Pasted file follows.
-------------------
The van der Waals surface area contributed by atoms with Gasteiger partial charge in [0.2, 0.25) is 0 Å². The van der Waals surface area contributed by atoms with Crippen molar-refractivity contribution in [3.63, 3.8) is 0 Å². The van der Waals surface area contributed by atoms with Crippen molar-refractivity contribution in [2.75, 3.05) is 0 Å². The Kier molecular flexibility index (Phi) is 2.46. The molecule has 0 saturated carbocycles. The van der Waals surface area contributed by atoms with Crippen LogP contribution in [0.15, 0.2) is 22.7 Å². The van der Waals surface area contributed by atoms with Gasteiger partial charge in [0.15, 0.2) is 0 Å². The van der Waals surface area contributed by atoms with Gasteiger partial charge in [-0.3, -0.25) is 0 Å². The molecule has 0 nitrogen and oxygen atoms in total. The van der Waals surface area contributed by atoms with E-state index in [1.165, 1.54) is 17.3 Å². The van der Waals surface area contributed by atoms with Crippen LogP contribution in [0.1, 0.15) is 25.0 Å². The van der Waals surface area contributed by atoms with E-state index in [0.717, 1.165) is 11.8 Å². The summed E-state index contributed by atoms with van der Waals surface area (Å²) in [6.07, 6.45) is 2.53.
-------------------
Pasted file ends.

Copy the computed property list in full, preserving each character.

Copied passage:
The van der Waals surface area contributed by atoms with Gasteiger partial charge in [0.2, 0.25) is 0 Å². The van der Waals surface area contributed by atoms with Crippen molar-refractivity contribution in [3.63, 3.8) is 0 Å². The van der Waals surface area contributed by atoms with Crippen molar-refractivity contribution in [2.75, 3.05) is 0 Å². The Kier molecular flexibility index (Phi) is 2.46. The molecule has 0 saturated carbocycles. The van der Waals surface area contributed by atoms with Crippen LogP contribution in [0.15, 0.2) is 22.7 Å². The van der Waals surface area contributed by atoms with Gasteiger partial charge in [0.15, 0.2) is 0 Å². The van der Waals surface area contributed by atoms with Gasteiger partial charge in [-0.3, -0.25) is 0 Å². The molecule has 0 nitrogen and oxygen atoms in total. The van der Waals surface area contributed by atoms with E-state index in [1.165, 1.54) is 17.3 Å². The van der Waals surface area contributed by atoms with Crippen LogP contribution in [0.1, 0.15) is 25.0 Å². The van der Waals surface area contributed by atoms with E-state index in [0.717, 1.165) is 11.8 Å². The summed E-state index contributed by atoms with van der Waals surface area (Å²) in [6.07, 6.45) is 2.53.